Lesko Introduces Bipartisan “Carrie’s Law” to End Mandatory Arbitration in Instances of Physical Sexual Assault

WASHINGTON, D.C.—U.S. Congresswoman Debbie Lesko (R-AZ-08) and Congresswoman Karen Bass (D-CA-37) introduced Carrie’s Law, a bill to end mandatory arbitration in instances of physical sexual assault. The bill was inspired by Carrie Bobb, an Arizona native and California resident who was physically sexually assaulted at a corporate event. Due to an arbitration clause in her employment contract, Carrie was unable to have her case heard in court, and was forced into a confidential process, which left her silenced.

“I am proud to introduce this important, bipartisan bill with my friend, Karen Bass, to support survivors of physical sexual assault,” said Congresswoman Lesko. “I met with Carrie Bobb in 2019 and listened to her moving story about how the mandatory arbitration clause in her employment contract forced her to keep quiet about her assault. It is my hope that this legislation will help women across the nation who have suffered under similar situations after experiencing physical sexual assault by ending mandatory arbitration, allowing these survivors to pursue justice.”  

In 2018, Carrie Bobb’s career as a commercial real estate broker was skyrocketing, until a National Retail Director from her company drugged and raped her at a corporate event. Because she unknowingly signed an arbitration agreement when she signed her employment contract, she could not use the judicial process and was prevented from discovering similar cases. This process shields predatory directors from compounding allegations. If Carrie was able to warn other women, or take him to court publicly, it’s possible subsequent incidents could have been prevented.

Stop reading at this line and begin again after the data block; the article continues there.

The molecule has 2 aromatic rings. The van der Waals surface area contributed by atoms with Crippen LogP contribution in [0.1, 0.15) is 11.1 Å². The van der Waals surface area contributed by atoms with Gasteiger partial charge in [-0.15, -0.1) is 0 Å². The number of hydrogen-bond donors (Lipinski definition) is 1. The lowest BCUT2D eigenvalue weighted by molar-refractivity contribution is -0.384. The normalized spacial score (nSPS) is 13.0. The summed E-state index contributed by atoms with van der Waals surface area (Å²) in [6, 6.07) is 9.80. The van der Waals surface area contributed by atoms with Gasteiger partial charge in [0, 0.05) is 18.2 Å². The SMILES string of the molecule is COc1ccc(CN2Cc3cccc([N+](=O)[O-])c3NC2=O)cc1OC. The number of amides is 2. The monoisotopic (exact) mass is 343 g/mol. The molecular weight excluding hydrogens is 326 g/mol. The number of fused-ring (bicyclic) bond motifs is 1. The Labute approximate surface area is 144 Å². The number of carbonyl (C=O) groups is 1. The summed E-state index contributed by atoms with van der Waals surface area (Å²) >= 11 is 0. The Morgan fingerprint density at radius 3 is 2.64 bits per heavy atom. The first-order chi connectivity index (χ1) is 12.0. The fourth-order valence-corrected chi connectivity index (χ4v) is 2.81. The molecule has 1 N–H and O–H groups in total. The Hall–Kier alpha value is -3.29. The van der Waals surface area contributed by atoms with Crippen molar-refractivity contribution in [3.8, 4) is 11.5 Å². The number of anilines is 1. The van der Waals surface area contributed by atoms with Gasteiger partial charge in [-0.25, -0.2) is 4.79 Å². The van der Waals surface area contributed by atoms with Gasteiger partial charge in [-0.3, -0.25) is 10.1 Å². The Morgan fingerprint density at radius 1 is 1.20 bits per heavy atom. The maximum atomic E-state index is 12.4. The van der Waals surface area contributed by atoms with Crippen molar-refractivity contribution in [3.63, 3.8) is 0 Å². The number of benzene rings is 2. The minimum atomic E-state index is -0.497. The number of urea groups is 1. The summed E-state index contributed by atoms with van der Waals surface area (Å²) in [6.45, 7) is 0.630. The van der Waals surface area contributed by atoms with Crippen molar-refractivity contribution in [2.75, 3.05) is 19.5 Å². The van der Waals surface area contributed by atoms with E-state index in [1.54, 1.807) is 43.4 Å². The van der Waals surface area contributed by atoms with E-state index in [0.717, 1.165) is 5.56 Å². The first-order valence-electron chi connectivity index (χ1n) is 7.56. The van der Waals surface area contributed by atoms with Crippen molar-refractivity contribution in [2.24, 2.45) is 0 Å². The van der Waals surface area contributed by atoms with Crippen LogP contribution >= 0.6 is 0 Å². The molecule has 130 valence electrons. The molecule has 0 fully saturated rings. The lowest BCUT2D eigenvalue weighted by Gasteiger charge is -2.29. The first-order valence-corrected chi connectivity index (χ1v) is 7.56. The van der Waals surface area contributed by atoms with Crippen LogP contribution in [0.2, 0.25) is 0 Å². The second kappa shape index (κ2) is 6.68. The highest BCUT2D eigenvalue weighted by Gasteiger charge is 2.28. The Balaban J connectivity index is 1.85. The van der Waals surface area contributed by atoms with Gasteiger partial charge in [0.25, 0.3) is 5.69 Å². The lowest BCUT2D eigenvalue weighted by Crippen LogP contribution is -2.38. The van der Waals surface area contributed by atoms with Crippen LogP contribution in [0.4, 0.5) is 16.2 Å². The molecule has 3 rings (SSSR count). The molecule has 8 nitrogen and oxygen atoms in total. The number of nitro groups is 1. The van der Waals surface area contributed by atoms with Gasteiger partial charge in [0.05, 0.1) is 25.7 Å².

“What I love about this bill is that it is taking a horrific experience and turning it into something really beautiful and powerful,” said Bobb. “It takes the risks off the employee, off the employer, and puts it back on the predator where it belongs.”

Carrie’s Law establishes a narrow prohibition on pre-dispute arbitration agreements by making any clause mandating the use of arbitration as the only avenue for conflict resolution unenforceable for claims of physical sexual assault. Under this legislation, a victim may choose to bring their physical sexual assault claim out of arbitration to handle in civil court. An accompanying claim (i.e. hostile work environment, negligent supervision, etc.) that is based upon the initial claim of physical sexual assault may also be brought out of arbitration to be litigated. If the physical sexual assault claim is dismissed with prejudice by a court, then the entire matter is dismissed and may be dealt with under the relevant arbitration agreement. The time period for which the relevant pre-dispute arbitration agreement is valid will be tolled while the matter is pending before a Federal Court.



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